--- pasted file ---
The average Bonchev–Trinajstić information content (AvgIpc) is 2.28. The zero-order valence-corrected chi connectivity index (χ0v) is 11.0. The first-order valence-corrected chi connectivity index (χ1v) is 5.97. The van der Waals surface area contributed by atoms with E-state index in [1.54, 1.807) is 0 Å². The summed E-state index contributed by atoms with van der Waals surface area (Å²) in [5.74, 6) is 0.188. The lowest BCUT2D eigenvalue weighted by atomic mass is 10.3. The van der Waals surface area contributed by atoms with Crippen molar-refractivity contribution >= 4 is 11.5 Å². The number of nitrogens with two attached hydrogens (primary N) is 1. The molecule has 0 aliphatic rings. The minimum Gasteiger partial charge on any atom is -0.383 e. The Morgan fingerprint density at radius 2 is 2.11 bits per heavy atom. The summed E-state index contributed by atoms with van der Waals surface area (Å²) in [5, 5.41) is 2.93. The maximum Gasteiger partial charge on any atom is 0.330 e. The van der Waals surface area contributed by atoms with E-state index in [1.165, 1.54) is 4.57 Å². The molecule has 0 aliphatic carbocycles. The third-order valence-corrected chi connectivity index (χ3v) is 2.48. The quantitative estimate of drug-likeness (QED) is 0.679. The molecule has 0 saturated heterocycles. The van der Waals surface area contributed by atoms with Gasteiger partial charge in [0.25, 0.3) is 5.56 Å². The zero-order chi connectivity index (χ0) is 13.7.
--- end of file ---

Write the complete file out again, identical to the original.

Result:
The average Bonchev–Trinajstić information content (AvgIpc) is 2.28. The zero-order valence-corrected chi connectivity index (χ0v) is 11.0. The first-order valence-corrected chi connectivity index (χ1v) is 5.97. The van der Waals surface area contributed by atoms with E-state index in [1.54, 1.807) is 0 Å². The summed E-state index contributed by atoms with van der Waals surface area (Å²) in [5.74, 6) is 0.188. The lowest BCUT2D eigenvalue weighted by atomic mass is 10.3. The van der Waals surface area contributed by atoms with Crippen molar-refractivity contribution >= 4 is 11.5 Å². The number of nitrogens with two attached hydrogens (primary N) is 1. The molecule has 0 aliphatic rings. The minimum Gasteiger partial charge on any atom is -0.383 e. The Morgan fingerprint density at radius 2 is 2.11 bits per heavy atom. The summed E-state index contributed by atoms with van der Waals surface area (Å²) in [5, 5.41) is 2.93. The maximum Gasteiger partial charge on any atom is 0.330 e. The van der Waals surface area contributed by atoms with E-state index in [1.165, 1.54) is 4.57 Å². The molecule has 0 aliphatic carbocycles. The third-order valence-corrected chi connectivity index (χ3v) is 2.48. The quantitative estimate of drug-likeness (QED) is 0.679. The molecule has 0 saturated heterocycles. The van der Waals surface area contributed by atoms with Gasteiger partial charge in [0.25, 0.3) is 5.56 Å². The zero-order chi connectivity index (χ0) is 13.7.